With the proliferation of new regulations, the onslaught of IT and the explosive pace of work, corporations across all sectors are under pressure to address governance, risk and compliance effectively. Boards and management teams need an operative governance framework to delegate duties, focus on critical areas of risk and provide a system of oversight. However, most of the compliance today falls on the shoulders of a few designated "compliance officers".
In January 2018, the Singapore Corporate Governance Council (Council) released a consultation paper on its recommendations to revise the Code of Corporate Governance (Code). The Code, applicable to listed companies in Singapore on a comply-or-explain basis, and routinely used as a guide for good practice for non-listed companies, was last revised in 2012.
The 2018 recommendations provide a more robust approach to support sustained corporate performance and innovation, and to strengthen investor confidence in Singapore's capital markets.
Independent directors are non-executive directors generally appointed to improving governance standards and oftentimes, to prevent crony policies. The Council recommended lowering the shareholding threshold in relation to determining director independence from 10% to 5%. This will bring Singapore in line with similar thresholds in Hong Kong and Australia and also align with the definition of “substantial shareholder” in the Companies Act and the Securities and Futures Act. The Council also recommended imposing a 9-year limit on such directorship, or alternatively, subjecting the appointment of independent directors who have served beyond 9 years to an annual vote to be approved by the majority of all shareholders and the majority of non-controlling shareholders
The Council noted that remuneration practices have been cited as one of the key factors contributing to the global financial crisis. US, UK and Australia have introduced laws to provide shareholders with an advisory or binding vote on the remuneration of directors and key executives (“say-on-pay”). However, no "say-on-pay" is recommended for Singapore for now.
Instead, companies should provide meaningful disclosures so that stakeholders can understand the alignment in the level and structure of remuneration to the companies’ long-term objectives, business strategy and performance. The Council recommended a revision to the Code for companies to disclose the relationship between remuneration and value creation.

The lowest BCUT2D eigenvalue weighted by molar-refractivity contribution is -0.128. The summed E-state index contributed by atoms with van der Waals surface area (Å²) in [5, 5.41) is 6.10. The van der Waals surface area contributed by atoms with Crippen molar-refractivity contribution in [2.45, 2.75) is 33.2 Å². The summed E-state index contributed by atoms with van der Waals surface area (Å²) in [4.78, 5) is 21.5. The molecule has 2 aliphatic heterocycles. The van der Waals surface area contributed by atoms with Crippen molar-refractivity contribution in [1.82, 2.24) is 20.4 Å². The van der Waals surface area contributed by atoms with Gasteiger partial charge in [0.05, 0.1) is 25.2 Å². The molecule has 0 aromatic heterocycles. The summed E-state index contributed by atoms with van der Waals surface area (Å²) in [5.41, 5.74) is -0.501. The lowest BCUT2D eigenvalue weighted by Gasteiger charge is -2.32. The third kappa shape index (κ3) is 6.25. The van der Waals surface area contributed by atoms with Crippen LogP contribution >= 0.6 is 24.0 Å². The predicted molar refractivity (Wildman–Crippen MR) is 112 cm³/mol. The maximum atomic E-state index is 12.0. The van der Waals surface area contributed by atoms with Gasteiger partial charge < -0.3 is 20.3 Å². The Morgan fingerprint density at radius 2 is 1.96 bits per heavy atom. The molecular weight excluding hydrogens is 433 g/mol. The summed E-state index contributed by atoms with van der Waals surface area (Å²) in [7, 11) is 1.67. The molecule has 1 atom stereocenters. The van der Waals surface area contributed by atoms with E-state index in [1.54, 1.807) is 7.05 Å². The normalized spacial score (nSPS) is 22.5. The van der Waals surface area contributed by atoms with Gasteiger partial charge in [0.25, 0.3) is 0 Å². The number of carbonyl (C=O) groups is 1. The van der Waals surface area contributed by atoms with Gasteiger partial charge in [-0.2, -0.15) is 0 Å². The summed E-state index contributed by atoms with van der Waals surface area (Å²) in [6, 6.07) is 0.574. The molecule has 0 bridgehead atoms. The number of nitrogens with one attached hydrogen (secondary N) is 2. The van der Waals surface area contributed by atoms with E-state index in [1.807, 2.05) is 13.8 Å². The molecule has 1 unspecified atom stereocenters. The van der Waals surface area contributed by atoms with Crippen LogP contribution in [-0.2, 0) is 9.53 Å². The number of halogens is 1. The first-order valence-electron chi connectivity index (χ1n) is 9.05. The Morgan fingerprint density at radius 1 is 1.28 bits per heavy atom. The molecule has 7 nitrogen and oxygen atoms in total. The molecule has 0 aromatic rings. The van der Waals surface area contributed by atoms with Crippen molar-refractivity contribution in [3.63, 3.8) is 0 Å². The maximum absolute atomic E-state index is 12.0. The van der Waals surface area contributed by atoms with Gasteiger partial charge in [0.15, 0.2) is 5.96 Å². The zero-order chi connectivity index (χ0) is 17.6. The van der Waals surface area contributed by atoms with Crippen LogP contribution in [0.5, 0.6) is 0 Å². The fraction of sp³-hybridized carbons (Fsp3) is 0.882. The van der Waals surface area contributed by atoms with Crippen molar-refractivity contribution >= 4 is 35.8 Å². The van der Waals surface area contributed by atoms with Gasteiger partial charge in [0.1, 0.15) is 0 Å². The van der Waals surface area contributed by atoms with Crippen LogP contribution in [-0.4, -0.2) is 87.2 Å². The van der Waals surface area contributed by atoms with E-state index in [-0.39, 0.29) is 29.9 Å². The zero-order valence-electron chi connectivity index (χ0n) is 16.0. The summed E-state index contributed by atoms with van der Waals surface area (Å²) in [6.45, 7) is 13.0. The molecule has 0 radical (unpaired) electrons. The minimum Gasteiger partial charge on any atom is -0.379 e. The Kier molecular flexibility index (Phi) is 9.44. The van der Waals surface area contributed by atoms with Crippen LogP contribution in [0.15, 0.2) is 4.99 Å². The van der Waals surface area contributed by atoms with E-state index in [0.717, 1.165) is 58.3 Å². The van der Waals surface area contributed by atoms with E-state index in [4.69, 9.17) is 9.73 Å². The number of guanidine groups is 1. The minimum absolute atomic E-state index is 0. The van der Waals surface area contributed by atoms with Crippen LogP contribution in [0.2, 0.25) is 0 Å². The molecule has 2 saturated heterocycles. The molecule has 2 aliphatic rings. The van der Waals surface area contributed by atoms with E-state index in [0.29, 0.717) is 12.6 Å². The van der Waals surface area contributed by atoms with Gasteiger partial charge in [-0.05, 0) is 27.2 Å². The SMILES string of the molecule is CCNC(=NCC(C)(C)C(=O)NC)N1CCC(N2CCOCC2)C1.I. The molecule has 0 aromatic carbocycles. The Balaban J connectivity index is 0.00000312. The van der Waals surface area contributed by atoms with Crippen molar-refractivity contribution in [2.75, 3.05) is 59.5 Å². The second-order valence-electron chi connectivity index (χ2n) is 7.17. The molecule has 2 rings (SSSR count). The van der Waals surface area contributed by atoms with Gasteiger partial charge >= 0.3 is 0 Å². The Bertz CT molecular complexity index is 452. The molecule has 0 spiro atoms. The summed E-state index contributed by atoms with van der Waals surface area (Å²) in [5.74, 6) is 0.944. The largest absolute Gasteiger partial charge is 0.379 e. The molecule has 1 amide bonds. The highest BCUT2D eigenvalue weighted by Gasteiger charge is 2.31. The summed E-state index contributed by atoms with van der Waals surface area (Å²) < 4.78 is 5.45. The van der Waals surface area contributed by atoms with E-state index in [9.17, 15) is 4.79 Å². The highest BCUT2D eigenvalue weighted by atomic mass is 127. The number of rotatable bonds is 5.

The Council also recommended a revision to the Code for companies to disclose the names and remuneration of employees who are substantial shareholders or immediate family of substantial shareholders, where such remuneration exceeds S$100,000 in bands no wider than S$100,000.
In a KPMG review on corporate governance commissioned by SGX, it was observed that disclosures on remuneration have most room for improvement. However, companies were not forthcoming with disclosure on remuneration of key management executives, with many citing generic concerns on confidentiality or fear of poaching. The report suggested that companies could provide a more extensive explanation on how poaching is a real threat in their business, and disclose performance measures on key executives and the links between performance and remuneration instead.
The long-term success of a company is influenced by its ability to sustain effective relationships with not just shareholders but also other stakeholders such as employees, customers, suppliers, creditors, regulators, and the broader community. As such, a company's governance frameworks should give due regard to the interests of its stakeholders.
The Council recommended the introduction of new principles for companies to balance the needs and interests of material stakeholders:
a) implement arrangements to identify and manage relationships with material stakeholder groups;
b) disclose key focus areas in relation to their management of stakeholder relationships; and
c) maintain a current corporate website to provide material updates for all stakeholders in a timely manner.
The consultation on the Code will close on 15 March 2018. The feedback and responses received will help to shape the governance framework in Singapore as corporations rise to meet the business challenges of the day.
This article is produced by our Singapore office, Bird & Bird ATMD LLP, and does not constitute legal advice. It is intended to provide general information only. Please contact our lawyers if you have any specific queries.